NOVO SELO TRAINING AREA, Bulgaria — The American military presence in Bulgaria and Romania “is critical to a strong Europe and a deterrence to Russian aggression,” said Col. Benjamin Jones, referring to the proximity of Russian forces in Crimea, just some 200 miles away.
That U.S. presence is at Camp Mihail Kogalniceanu, or Camp MK, Romania; and Novo Selo Training Area, or NSTA, Bulgaria, said Jones, who is the commander of U.S. Army Garrison, Ansbach, Germany, which oversees both sites.
It’s important for rotational units to maintain a continual presence in Romania and Bulgaria to effect an immediate response to aggression, said Maj. Brad Stark, operations officer for the Black Sea Area Support Team at Camp MK. His team oversees training there.
By maintaining that presence, should a conflict arise, there won’t be a need to conduct a forced entry in an anti-access, area denial setting since troops will already be on the ground, he reasoned.
Stark noted that NSTA, Camp MK and other military bases in both nations can and have hosted a maneuver force of nearly a brigade, along with NATO troops. The most recent exercise of that magnitude was Saber Guardian 17, which ended about a month ago.
In addition to such exercises, Camp MK hosts a small squadron of Royal Canadian Air Force combat jets, which are fully armed and conduct air-policing missions over the Black Sea, he said. The British Royal Air Force preceded them in their NATO-led role and the Portuguese are expected to eventually replace the Canadians.
Additionally, the Marine Corps has a presence of 1,300 members of the Black Sea Response Force at Camp MK, who are serving as a quick-reaction force, he added. They will depart soon for a training mission in Norway.
Just recently, 1st Battalion, 8th Infantry Regiment left after a nine-month rotation. They will be replaced by 1st Battalion, 18th Infantry Regiment next month, he said.
Currently, 2nd Battalion, 10th Combat Aviation Brigade (Assault Helicopter Battalion), is at Camp MK with 20 Black Hawk helicopters, doing combined training missions with the Romanians.
There are also Soldiers with the U.S. Army Corps of Engineers constructing and renovating a number of facilities at Camp MK and NSTA, as both areas continue with their expansion plans.
The important thing to remember, Stark said, is that the training missions use a “total force approach,” which means all U.S. military, including Guard and Reserve, train with host-nation forces, as well as with NATO partners.
Stark is a member of the Alabama Army National Guard, and a number of Reserve Soldiers at Camp MK are with the 21st Theater Support Command, which handles combat service support.
Matt Cornman, physical security specialist at NSTA with U.S. Army Installation Management Command, said the biggest value of training here is the coming together of the many coalition partners, each of which has its own unique doctrine and way of operating.
By combining forces, much is learned by all and the whole becomes greater than the parts, he added.
Eastern Romania and Bulgaria are considered more remote areas of Europe, so getting troops and their supplies there takes some creativity, Jones said.
Lt. Col. Tracey Smith, commander of U.S. forces at both Camp MK and NSTA, said troops can arrive via a small commercial runway on Camp MK that is run by the Romanians. Additionally, U.S. tanks and other vehicles and equipment can be offloaded at the nearby port of Constanta on the Black Sea or at the port of Varna in Bulgaria, which is also on the Black Sea.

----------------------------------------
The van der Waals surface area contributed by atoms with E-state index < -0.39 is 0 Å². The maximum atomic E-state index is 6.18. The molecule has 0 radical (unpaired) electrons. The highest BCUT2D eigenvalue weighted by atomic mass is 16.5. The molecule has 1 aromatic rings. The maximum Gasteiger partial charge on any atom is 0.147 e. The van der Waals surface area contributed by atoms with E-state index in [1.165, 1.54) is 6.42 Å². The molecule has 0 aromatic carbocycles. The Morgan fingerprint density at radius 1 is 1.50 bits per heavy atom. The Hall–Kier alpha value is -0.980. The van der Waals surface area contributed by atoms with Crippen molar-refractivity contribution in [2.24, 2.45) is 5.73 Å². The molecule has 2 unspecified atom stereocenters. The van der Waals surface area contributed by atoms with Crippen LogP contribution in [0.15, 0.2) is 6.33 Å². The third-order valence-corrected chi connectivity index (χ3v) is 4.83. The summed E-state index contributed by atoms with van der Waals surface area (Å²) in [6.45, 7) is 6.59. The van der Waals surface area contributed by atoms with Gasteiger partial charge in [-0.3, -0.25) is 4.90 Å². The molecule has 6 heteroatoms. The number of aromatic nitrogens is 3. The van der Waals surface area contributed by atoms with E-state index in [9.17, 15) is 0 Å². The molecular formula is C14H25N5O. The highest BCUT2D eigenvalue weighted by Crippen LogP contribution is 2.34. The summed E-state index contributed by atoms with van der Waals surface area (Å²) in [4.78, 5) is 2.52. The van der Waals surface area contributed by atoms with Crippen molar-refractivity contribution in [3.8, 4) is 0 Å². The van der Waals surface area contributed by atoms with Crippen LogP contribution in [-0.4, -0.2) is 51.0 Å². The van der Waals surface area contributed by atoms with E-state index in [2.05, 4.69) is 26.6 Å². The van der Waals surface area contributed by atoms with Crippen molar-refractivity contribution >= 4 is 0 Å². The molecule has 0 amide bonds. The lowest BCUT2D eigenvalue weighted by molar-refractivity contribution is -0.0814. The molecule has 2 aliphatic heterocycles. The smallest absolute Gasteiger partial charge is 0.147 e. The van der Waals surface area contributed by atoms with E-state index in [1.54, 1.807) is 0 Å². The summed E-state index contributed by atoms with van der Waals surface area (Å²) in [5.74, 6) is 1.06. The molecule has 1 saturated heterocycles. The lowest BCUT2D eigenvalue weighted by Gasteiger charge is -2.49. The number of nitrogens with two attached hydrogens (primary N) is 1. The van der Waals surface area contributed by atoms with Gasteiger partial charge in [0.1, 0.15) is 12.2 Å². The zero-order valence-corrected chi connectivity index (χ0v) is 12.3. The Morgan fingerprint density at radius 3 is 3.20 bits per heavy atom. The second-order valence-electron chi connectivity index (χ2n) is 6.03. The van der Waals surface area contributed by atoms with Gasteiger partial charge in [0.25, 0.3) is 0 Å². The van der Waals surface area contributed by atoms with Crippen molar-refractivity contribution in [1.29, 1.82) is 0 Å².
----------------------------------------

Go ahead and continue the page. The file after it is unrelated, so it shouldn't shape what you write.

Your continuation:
From there, troops can be bused to NSTA, which is a 28,000-acre training area where live-fire and maneuver training is conducted.
Elements of a brigade might also split off to other training areas like Graf Ignatievo, Bezmer and Aytos in Bulgaria and Cincu, Babadag and Smardan in Romania, she said.
Julia Sibilla, site director of NSTA, noted that there are other ways troops arrive in Romania and Bulgaria. Some of them are bused in from Poland, Italy and Germany, she said.
Railway cars haul their equipment from Constanta, Varna or other points in Europe. The NSTA railhead at Zimnitsa is just 17 miles away, she noted.
Another way troops get in to NSTA is by helicopter, she said. Some 600 paratroopers jumped into Bezmer in Bulgaria recently, which is an hour from NSTA.
Not all arrivals are U.S. troops, she added. For instance, during Exercise Trident Jaguar, the French took the lead, she said, adding that leading the exercise was a huge confidence booster for that NATO ally.
Also, non-NATO partners, like the Georgians, have trained here as well, she said.
WECOMING THE AMERICANS
Bulgarian and Romanian military leaders and civilians alike have been extremely welcoming of the Americans here, said Sibilla.
Romanian Col. Eduart Dodu, the commander of Camp MK, said “our relationship with the United States is great,” and he added he hopes the U.S. presence will be permanent and even expand.
NATO, along with the U.S. and Romania, will continue to put more capabilities in this region because they understand the threat and that adding more resources means investing in the collective future, Dodu predicted.
Dodu said he recalls the days when Romania was a member of the Soviet’s Warsaw Pact treaty. He said those were dark days and it’s not a period to which he or the Romanian people ever want to return.
Scot Seitz, deputy commander, Black Sea Area Support Team at NSTA, stressed the importance of NSTA as a forward training area.
The retired Marine said training here guarantees that “U.S. troops are as ready as possible to close with and destroy the enemy by fire and maneuver.”
Having a presence here assures allies and partners that the U.S. is committed and dissuades adversaries who might be tempted to meddle in the region, he said.
It’s important too that lawmakers and the American people understand the value they’re getting in having a presence here, he added.